Now, Nascent Iodine is formed by processing the iodine through an electrical field, which makes a form of iodine that is more reactive and absorbable in the body. Since this mineral is so valuable in so many energetically active tissues, the more reactive form expands the territory of where it can be quickly used. If a body is iodine-deficient, then using this form permits a more rapid normalizing in many tissues in the body. I like it for obviously iodine-deficient patients for the first critical few weeks. Then Lugol’s becomes preferred.

    The downside here is that Nascent iodine is shorter-acting, requiring several doses per day, and when levels are normalized the dosing must decrease because of possible irritations or sensitivity issues with an excess. It takes a little more attention from a clinical viewpoint to be safe long-term.

    The concern about radiation poisoning in our toxic modern environment has been amplified since the Fukushima disaster, but it has been a real concern since the nuclear genie was uncorked in the mid-20th Century. Domestic bomb testing has affected generations with this fallout, and the use of Depleted Uranium in ammunition has dispersed radioactivity throughout the world for decades. There are so many opinions and agendas about this situation that all most of us can do is try to limit exposure and learn where the major risks are coming from.

    The radioactive isotope of iodine is a common pollutant from nuclear reactors, and Iodine 131 also used in allopathic medicine to kill off overactive thyroid tissue. Supplemental iodine that is not radioactive is a first-aid defense from radioactive fallout, because it will make a healthy thyroid tissue less "thirsty" for iodine and hence less likely to take up any radioactive iodine. For this purpose, I would like the Lugol’s or its tableted recipe, Iodoral because the elimination of excess is easier for the body, and it stays active in the system a bit longer.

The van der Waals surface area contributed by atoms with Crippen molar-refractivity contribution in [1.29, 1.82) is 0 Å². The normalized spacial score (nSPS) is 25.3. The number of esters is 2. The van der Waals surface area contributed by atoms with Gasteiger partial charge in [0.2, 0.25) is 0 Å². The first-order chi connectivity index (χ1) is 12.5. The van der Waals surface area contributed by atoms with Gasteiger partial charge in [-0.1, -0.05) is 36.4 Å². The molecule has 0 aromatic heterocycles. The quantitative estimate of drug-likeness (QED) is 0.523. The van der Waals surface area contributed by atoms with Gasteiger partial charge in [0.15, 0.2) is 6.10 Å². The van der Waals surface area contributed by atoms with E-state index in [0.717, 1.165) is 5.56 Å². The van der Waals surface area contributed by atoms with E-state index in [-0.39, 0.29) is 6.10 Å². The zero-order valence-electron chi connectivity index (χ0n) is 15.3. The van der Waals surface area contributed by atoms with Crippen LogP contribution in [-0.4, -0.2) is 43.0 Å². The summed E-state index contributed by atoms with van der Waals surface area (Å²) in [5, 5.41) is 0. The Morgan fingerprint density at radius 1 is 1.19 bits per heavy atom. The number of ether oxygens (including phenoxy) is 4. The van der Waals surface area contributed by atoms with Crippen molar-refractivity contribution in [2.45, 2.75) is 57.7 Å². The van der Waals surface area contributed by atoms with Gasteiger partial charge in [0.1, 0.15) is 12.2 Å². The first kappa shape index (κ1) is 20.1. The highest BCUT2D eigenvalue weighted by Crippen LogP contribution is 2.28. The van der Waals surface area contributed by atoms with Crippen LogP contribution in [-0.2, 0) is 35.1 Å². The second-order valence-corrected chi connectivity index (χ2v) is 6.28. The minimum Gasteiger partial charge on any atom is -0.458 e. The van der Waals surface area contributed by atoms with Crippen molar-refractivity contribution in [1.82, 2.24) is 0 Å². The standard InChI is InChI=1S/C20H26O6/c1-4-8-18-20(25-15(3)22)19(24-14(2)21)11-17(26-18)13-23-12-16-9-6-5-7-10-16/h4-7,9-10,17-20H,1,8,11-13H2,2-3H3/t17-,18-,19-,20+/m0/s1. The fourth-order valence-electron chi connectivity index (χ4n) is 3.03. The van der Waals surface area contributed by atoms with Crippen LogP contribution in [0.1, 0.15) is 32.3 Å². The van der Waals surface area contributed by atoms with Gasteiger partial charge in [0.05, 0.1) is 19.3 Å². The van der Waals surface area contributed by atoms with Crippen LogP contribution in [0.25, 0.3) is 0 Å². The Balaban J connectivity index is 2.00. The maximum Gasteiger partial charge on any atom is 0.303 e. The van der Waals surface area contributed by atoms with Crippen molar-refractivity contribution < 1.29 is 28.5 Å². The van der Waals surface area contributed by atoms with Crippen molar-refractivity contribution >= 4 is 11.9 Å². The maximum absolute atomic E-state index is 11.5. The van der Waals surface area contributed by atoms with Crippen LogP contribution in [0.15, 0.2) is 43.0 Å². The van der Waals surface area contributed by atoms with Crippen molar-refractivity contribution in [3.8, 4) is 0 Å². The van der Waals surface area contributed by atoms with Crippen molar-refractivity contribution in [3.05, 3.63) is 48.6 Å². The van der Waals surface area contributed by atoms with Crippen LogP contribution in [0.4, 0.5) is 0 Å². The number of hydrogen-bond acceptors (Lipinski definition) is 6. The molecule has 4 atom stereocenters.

For the health-conscious person, a diagnostic bright light is now available to use–the Comprehensive Iodine Thyroid Profile. This is a home test kit that measures dried urine, and a blood spot for levels of iodine and its type and availability to the thyroid. This information can help us understand these complex issues better and more quickly.

    We have had blood tests for years, and urinary levels of iodine as well, but they have not been as accurate and specific as this one. The temperature variation does help as secondary diagnosis, but the adrenal gland health can affect those temperatures as well. The complex task of assessing an iodine and thyroid status and allowing a person to monitor the health or re-balancing process of this critical gland has not been this available until recently.

    I hope this has helped you with some suggestions and thought processes for making these important decisions you face. If you find better knowledge and information or products that help you with these issues, please let me know so that I can share that information with others. Good luck to you.

    Dr. Thomas S. Lee, NMD
    Medical Director

    NaturoDoc, LLC
    http://www.naturodoc.com

  2. Louiseon 21 Feb 2014 at 9:59 AM

    Dear Dr. Lee. I cannot find a place to enter a question of my own, so I hope you will reply to my question through this venue. First, I want to thank you for the clear information you gave regarding the comparison of the two types of iodine. I have been taking 2 to 3 drops of Lugol’s 7% iodine for several years, (when I stopped using iodized table salt) but I have a question. I prefer to put my iodine in my coffee because it covers the taste, however, recently I have begun to wonder if the hot liquid dissipates or changes the structure of the iodine. If so, would it be better for me to simply place the iodine on my belly or inside arm? I prefer the drink because it doesn’t stain my clothes. Thank you for your willingness to share your knowledge with the public free of charge. You are a true hero!